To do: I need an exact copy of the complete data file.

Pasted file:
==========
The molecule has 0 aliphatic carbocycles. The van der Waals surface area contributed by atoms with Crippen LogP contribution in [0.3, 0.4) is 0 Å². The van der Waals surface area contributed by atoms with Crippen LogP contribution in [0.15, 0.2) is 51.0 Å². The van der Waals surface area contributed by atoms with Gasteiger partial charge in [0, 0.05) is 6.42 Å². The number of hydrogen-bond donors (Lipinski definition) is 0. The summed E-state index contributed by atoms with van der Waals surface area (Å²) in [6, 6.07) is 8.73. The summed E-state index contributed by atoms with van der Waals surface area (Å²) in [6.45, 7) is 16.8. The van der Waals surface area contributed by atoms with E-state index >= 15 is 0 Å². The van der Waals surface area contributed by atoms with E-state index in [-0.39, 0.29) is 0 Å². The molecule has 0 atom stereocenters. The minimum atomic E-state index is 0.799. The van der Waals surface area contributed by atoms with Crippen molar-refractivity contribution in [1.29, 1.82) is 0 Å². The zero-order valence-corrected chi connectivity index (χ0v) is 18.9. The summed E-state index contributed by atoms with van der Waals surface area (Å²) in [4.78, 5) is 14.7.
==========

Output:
The molecule has 0 aliphatic carbocycles. The van der Waals surface area contributed by atoms with Crippen LogP contribution in [0.3, 0.4) is 0 Å². The van der Waals surface area contributed by atoms with Crippen LogP contribution in [0.15, 0.2) is 51.0 Å². The van der Waals surface area contributed by atoms with Gasteiger partial charge in [0, 0.05) is 6.42 Å². The number of hydrogen-bond donors (Lipinski definition) is 0. The summed E-state index contributed by atoms with van der Waals surface area (Å²) in [6, 6.07) is 8.73. The summed E-state index contributed by atoms with van der Waals surface area (Å²) in [6.45, 7) is 16.8. The van der Waals surface area contributed by atoms with E-state index >= 15 is 0 Å². The van der Waals surface area contributed by atoms with E-state index in [-0.39, 0.29) is 0 Å². The molecule has 0 atom stereocenters. The minimum atomic E-state index is 0.799. The van der Waals surface area contributed by atoms with Crippen molar-refractivity contribution in [1.29, 1.82) is 0 Å². The zero-order valence-corrected chi connectivity index (χ0v) is 18.9. The summed E-state index contributed by atoms with van der Waals surface area (Å²) in [4.78, 5) is 14.7.